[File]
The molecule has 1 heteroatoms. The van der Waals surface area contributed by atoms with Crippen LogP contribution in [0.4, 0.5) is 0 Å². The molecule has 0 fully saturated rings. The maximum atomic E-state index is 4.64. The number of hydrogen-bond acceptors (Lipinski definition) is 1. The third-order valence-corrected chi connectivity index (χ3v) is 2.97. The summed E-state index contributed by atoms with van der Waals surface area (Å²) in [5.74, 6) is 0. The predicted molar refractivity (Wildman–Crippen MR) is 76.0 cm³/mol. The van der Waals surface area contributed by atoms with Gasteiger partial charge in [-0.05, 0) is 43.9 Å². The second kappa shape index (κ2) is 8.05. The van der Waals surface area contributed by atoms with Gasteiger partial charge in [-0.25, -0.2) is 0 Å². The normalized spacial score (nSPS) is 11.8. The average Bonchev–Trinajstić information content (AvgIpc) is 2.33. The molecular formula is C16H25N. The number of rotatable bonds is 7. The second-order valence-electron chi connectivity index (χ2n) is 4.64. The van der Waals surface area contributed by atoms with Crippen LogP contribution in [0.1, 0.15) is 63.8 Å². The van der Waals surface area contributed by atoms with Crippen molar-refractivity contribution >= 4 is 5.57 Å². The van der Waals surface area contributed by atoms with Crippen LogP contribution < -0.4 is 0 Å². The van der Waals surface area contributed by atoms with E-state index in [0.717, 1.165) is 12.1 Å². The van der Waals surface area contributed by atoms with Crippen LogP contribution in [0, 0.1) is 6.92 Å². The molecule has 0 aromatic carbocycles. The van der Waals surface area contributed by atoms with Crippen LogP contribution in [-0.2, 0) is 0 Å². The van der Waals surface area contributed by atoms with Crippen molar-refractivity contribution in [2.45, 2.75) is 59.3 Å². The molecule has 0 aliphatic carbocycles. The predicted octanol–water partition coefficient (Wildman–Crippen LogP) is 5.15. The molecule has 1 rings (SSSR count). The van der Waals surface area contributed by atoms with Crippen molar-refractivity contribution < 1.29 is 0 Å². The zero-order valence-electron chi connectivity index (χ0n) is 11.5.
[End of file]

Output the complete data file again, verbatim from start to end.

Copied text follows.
The molecule has 1 heteroatoms. The van der Waals surface area contributed by atoms with Crippen LogP contribution in [0.4, 0.5) is 0 Å². The molecule has 0 fully saturated rings. The maximum atomic E-state index is 4.64. The number of hydrogen-bond acceptors (Lipinski definition) is 1. The third-order valence-corrected chi connectivity index (χ3v) is 2.97. The summed E-state index contributed by atoms with van der Waals surface area (Å²) in [5.74, 6) is 0. The predicted molar refractivity (Wildman–Crippen MR) is 76.0 cm³/mol. The van der Waals surface area contributed by atoms with Gasteiger partial charge in [-0.05, 0) is 43.9 Å². The second kappa shape index (κ2) is 8.05. The van der Waals surface area contributed by atoms with Gasteiger partial charge in [-0.25, -0.2) is 0 Å². The normalized spacial score (nSPS) is 11.8. The average Bonchev–Trinajstić information content (AvgIpc) is 2.33. The molecular formula is C16H25N. The number of rotatable bonds is 7. The second-order valence-electron chi connectivity index (χ2n) is 4.64. The van der Waals surface area contributed by atoms with Crippen LogP contribution in [0.1, 0.15) is 63.8 Å². The van der Waals surface area contributed by atoms with Crippen molar-refractivity contribution >= 4 is 5.57 Å². The van der Waals surface area contributed by atoms with Crippen LogP contribution < -0.4 is 0 Å². The van der Waals surface area contributed by atoms with E-state index in [0.717, 1.165) is 12.1 Å². The van der Waals surface area contributed by atoms with Crippen LogP contribution in [0, 0.1) is 6.92 Å². The molecule has 0 aromatic carbocycles. The van der Waals surface area contributed by atoms with Crippen LogP contribution in [-0.2, 0) is 0 Å². The van der Waals surface area contributed by atoms with Crippen molar-refractivity contribution in [2.45, 2.75) is 59.3 Å². The molecule has 0 aliphatic carbocycles. The predicted octanol–water partition coefficient (Wildman–Crippen LogP) is 5.15. The molecule has 1 rings (SSSR count). The van der Waals surface area contributed by atoms with Crippen molar-refractivity contribution < 1.29 is 0 Å². The zero-order valence-electron chi connectivity index (χ0n) is 11.5.